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# Proof: Field from infinite plate (part 2)

We see that the infinite, uniformly charged plate generates a constant electric field (independent of the height above the plate). Created by Sal Khan.

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• Sal says that no matter at what height the test point is the strength of the field remains same. If this is so then the force exerted by the field should remain constant. But as far as i know the magnitude of force keeps changing as we keep on changing the distance(i.e height in this case). Please help me. I'm so confused.
• Imagine a bunch of strings connecting each point on the plate to your test point. When you're really close to the plate, the repulsive force is extremely strong since you're very near the plate points directly underneath you, but you're at such a shallow angle to the rest of the plate's points that their y-components make relatively little impact. The further away those points are, the shallower the angle relative to you. As you move a little bit away, the distance between you and the points directly below you increases, but the angle between you and every other point on the plate gets steeper. The y-components of those now-steeper angles gets larger, and they compensate for the increased distance. The further away you move from the plate, the more you increase the influence of ever more-distant points on the plate.
• Does this mean if you had 2 infinite and identically charged plates, a test charge would feel an equal force from either plate even if it was 1mm from one plate and 100km from the other? And if this can be extended to gravity does that mean you would be weightless regardless of your distance from equally dense infinite plates?
• That is correct the forces from the two plates would cancel each other.

Another interesting solution is the force on a charged particle in a charged sphere or a mass inside a massive sphere. The net force is zero.
• How did he decide that the charge of the ring, Qr=2*(π)r*d*r(sigma)? I know that 2*(pr)*r is circumference. How did he figure d*r=width? What is d, distance? Why doesn't he just use the area of the circle Area = π × r^2 equation to solve for Qr? Please let me know if you are able to explain and where I can figure this out. Thank you! :-)
• I didn't watch the video, but I'm guessing he is integrating the area of concentric rings to derive the E field from an infinite plate. In that case the area of a ring with radius r and width dr would be the length of the ring (ie. the circumference) times the width. So the incremental ring area is
dA = 2*π*r*dr
where the incremental charge on the ring is the ring area times charge per unit area (σ), so dQ = σ*dA
and the total charge Q is the integral of σ*dA from r = 0 to infinity.
• The field is infinitely large; therefore, wouldn't the force applied to the test charge be infinitely strong as well?
• adding infinite amount of quantities doesn't always result in infinity, think about this: 1/2 + 1/4 + 1/8 + ..., you will get a constant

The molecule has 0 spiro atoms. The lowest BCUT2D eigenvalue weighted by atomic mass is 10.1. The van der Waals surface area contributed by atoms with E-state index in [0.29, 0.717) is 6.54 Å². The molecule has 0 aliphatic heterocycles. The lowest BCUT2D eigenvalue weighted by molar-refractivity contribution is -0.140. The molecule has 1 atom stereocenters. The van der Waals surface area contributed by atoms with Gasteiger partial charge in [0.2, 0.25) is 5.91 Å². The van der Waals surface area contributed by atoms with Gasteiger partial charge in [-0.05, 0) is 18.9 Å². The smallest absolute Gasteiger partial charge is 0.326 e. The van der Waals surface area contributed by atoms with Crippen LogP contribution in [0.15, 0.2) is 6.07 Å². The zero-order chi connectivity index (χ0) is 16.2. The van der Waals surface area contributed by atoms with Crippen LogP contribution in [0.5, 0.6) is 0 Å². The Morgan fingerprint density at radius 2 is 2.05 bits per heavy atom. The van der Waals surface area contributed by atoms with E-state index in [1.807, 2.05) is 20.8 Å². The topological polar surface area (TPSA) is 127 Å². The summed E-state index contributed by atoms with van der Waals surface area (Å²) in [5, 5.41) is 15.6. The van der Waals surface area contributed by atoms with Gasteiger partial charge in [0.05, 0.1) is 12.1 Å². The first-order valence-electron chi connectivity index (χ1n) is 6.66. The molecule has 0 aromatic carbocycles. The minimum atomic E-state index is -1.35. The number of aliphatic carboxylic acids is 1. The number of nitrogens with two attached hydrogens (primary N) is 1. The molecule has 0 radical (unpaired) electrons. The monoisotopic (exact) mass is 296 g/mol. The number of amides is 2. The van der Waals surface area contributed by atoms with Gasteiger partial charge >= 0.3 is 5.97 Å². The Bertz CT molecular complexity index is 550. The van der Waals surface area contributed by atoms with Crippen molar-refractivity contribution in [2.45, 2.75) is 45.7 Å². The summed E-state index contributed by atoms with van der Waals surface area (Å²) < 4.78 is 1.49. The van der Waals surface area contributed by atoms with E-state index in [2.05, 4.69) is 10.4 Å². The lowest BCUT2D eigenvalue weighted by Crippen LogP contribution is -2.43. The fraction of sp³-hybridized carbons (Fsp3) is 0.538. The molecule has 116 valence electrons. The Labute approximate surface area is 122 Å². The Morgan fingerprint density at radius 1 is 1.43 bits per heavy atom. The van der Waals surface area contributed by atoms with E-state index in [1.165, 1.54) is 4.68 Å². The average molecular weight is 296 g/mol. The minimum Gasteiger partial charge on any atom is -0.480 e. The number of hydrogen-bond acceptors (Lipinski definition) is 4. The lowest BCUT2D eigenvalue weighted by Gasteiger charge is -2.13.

• lets say that there is a positive charged particle above the infinite plate. Will the particle move up infinitely because of the force produced by the constant electric field?
(1 vote)
• yes ,the charge will always experience a constant electric field and hence a constant force in the upward direction and will have a uniform acceleration.
• if the test charge is at infinite height from the infinitely charged plate then would there be an electric field from the plate ??
• Yes, the strength of the field from a infinite plate with a uniform charge on its surface is the same regardless of the distance.
• we know when we do definite integrals, we fine the area under a curve between two points. in that sense, what does this actually mean? how does summing up all the forces relate to finding the area of a function between two points .. i just cant relate these two things..
• good question

One way I find it useful to make sense of this in a simple way is to think of the units of the area as being equal to the units of the y axis (F) multiplied by the units of the x axis (r). Just as you would calculate area of any other surface.

So, now you are not just adding up all the forces; your integral is giving you y times x. In this case the amount of work done (Fr). (Think about it as each ,very thin column as having an area equal to F times delta r)

The area under a F/x curve is the work done by the force in moving from one point to the other. and is given by the intergal of the function F=f(x) between two points (or posiitons)

You can use the hookes law line F against extension to confirm this idea (energy stored in a spring = area under the curve = 1/2 Fx)
OK??
• Intuitively, there should be some point where the particle would be out of the electric field, if we go high enough, but the math says otherwise? Would this be the case if the plate was not infinite, but just very large?
• It's challenging to use your intuition in the presence of a non-intuitive infinite plate. If it really is infinite, then the field never falls off, no matter how far away you get.

If the plane is not infinite then yes, the field strength will fall off as you move away. If you get really far away, the plane gets really small and starts to look like a point charge for all practical purposes. Somewhere in between the plane can be considered large or small or whatever intermediate size you want. The math in this problem works for those planes, too. The only difference is you have to modify the limits on the integrals as you sweep the hoop radius from 0 to some non-infinite intermediate value.
• At the very end, there is still the σ left. Isn't σ = Q / A which is σ = Q / (2*pi*r*dr)? Isn't this "constant" σ not really a constant because there is still a 'dr' in there? Why is it valid to not substitute the values of σ back into the Q / A form?